The Iranian people are being held hostage by this revolting Islamic regime. we used to be so happy... until the Islamic Mullahs took over, since 1979 we had nothing but oppression and misery - we are ready for a revolution


by: Bill Stenwick from: Auburn, CA
October 01, 2013 6:21 PM
"War is deceit" was the position of Mohammad himself. As far as I am concerned, everything Rouhani says is Taqiyah till he proves it otherwise.

Featured Videos

Your JavaScript is turned off or you have an old version of Adobe's Flash Player. Get the latest Flash player.
Google Buys Drone Companyi
|| 0:00:00
...
 
🔇
X
George Putic
April 15, 2014
In its latest purchase of high-tech companies, Google has acquired a manufacturer of solar-powered drones that can stay in the air almost indefinitely, relaying broadband Internet connection to remote areas. It is seen as yet another step in the U.S. based Web giant’s bid to bring Internet to the whole world. VOA’s George Putic reports.
Video

Video Google Buys Drone Company

In its latest purchase of high-tech companies, Google has acquired a manufacturer of solar-powered drones that can stay in the air almost indefinitely, relaying broadband Internet connection to remote areas. It is seen as yet another step in the U.S. based Web giant’s bid to bring Internet to the whole world. VOA’s George Putic reports.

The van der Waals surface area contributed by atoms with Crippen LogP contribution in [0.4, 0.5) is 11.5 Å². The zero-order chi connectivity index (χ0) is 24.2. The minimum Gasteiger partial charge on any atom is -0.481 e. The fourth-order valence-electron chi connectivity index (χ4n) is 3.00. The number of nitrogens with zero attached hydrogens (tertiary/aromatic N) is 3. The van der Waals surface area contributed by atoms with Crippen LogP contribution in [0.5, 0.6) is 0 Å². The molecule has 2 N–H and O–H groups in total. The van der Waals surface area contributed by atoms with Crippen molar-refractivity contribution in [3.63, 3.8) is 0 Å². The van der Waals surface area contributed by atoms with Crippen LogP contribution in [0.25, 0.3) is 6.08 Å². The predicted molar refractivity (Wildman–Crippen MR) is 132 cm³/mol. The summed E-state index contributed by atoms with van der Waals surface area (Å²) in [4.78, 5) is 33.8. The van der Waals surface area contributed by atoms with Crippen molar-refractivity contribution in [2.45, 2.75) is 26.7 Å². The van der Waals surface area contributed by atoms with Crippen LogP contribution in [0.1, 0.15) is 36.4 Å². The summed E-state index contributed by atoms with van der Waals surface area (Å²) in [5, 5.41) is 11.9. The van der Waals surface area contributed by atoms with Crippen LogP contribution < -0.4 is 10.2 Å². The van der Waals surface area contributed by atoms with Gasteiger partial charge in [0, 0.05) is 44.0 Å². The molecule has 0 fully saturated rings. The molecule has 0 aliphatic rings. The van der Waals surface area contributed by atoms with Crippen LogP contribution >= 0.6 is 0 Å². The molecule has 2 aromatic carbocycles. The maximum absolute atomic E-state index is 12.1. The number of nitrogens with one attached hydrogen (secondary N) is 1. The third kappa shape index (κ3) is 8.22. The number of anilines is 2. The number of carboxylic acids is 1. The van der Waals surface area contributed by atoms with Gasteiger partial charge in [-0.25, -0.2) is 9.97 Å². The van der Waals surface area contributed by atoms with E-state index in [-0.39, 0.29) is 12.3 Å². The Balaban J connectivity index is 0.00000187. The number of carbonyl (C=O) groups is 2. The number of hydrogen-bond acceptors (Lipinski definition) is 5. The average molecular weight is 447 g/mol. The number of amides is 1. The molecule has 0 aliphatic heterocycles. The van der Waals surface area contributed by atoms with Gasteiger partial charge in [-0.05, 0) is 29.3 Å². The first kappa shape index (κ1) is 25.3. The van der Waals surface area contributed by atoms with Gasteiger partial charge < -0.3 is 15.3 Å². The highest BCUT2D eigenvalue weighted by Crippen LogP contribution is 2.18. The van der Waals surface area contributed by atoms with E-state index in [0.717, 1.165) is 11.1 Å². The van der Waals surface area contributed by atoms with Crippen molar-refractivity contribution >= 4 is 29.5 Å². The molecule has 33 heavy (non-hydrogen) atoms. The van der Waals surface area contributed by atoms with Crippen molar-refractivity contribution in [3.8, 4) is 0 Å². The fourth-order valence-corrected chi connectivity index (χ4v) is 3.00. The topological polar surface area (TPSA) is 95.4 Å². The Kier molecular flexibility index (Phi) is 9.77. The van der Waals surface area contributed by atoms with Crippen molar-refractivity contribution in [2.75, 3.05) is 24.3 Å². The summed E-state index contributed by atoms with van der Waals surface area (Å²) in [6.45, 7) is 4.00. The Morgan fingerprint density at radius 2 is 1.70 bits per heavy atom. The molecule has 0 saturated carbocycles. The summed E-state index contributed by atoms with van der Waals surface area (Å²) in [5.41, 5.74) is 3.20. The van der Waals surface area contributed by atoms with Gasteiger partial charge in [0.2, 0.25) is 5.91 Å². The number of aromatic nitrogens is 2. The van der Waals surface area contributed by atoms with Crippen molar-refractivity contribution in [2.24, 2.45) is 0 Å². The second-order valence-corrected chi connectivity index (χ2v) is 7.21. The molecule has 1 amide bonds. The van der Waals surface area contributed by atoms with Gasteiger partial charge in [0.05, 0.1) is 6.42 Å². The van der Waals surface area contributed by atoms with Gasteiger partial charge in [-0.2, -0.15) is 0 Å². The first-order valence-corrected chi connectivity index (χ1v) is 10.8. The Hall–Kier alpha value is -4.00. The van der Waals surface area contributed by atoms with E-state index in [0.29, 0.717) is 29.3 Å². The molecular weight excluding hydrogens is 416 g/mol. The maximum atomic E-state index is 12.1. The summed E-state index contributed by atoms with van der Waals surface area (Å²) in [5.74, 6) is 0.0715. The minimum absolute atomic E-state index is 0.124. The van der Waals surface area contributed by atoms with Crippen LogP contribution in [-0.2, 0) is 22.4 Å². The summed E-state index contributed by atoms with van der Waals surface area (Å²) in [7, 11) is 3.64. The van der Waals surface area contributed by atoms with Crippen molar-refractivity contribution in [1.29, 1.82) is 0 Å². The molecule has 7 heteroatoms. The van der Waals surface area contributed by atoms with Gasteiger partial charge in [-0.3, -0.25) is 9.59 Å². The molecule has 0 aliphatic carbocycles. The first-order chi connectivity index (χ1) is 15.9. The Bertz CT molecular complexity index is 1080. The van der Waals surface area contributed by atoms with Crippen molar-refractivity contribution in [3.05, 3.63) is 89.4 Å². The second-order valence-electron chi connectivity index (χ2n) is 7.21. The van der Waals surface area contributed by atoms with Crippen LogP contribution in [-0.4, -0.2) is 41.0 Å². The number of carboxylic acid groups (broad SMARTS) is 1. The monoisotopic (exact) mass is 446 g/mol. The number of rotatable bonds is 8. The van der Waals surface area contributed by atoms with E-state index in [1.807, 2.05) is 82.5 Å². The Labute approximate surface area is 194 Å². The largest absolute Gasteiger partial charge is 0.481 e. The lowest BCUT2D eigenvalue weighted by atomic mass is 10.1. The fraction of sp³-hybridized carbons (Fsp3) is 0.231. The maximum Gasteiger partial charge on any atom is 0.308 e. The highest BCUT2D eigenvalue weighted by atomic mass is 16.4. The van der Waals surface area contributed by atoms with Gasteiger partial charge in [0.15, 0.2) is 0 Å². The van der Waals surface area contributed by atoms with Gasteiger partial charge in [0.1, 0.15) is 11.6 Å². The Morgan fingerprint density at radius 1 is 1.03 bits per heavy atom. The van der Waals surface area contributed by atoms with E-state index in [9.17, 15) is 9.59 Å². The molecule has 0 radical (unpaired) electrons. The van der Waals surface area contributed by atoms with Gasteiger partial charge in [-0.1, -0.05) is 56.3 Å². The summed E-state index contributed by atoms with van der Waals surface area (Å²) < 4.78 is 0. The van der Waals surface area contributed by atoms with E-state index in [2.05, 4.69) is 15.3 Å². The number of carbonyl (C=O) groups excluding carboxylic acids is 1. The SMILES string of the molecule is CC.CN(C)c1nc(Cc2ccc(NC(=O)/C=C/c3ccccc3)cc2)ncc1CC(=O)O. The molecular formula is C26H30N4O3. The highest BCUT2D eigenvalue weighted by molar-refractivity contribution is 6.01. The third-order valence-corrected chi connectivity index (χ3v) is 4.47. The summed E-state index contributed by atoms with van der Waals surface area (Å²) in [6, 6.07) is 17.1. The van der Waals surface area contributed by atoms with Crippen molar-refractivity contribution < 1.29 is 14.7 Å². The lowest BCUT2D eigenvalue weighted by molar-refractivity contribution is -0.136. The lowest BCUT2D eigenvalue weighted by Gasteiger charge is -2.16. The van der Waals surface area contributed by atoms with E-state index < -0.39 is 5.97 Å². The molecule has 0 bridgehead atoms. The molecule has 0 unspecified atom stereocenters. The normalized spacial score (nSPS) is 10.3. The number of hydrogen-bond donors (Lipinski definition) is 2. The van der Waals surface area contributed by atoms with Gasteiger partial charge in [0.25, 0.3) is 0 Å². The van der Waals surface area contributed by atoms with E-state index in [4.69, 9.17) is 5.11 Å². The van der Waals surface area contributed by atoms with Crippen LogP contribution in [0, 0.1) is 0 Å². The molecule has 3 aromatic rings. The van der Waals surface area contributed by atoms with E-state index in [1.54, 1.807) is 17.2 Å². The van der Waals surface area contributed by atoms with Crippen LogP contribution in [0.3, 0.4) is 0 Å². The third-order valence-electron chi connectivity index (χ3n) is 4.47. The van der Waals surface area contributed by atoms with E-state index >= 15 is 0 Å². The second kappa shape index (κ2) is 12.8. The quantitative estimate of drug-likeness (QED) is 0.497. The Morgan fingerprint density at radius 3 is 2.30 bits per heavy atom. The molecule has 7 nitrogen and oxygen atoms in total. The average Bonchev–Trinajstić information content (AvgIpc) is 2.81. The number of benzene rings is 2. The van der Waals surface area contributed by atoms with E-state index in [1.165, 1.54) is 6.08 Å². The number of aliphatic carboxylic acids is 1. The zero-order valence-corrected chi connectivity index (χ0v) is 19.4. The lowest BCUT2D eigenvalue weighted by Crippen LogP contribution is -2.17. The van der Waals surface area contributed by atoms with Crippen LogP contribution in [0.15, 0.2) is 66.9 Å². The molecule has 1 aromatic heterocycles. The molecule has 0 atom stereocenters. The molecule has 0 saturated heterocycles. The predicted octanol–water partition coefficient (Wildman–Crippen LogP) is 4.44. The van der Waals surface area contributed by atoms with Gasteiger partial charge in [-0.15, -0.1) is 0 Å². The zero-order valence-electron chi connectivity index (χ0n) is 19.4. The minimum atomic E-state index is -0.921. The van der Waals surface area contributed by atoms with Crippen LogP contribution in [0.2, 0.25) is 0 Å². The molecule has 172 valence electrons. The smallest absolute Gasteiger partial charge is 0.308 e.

Video

Video Ray Bonneville Sings the Blues and More on New CD

Singer/songwriter Ray Bonneville has released a new CD called “Easy Gone” with music that reflects his musical and personal journey from French-speaking Canada to his current home in Austin,Texas. The eclectic artist’s fan base extends from Texas to various parts of North America and Europe. VOA’s Greg Flakus reports from Austin.
Video

Video Millions Labor in Pakistan's Informal Economy

The World Bank says that in Pakistan, roughly 70 percent work in the so-called informal sector, a part of the economy that is unregulated and untaxed. VOA's Sharon Behn reports from Islamabad on how the informal sector impact's the Pakistani economy.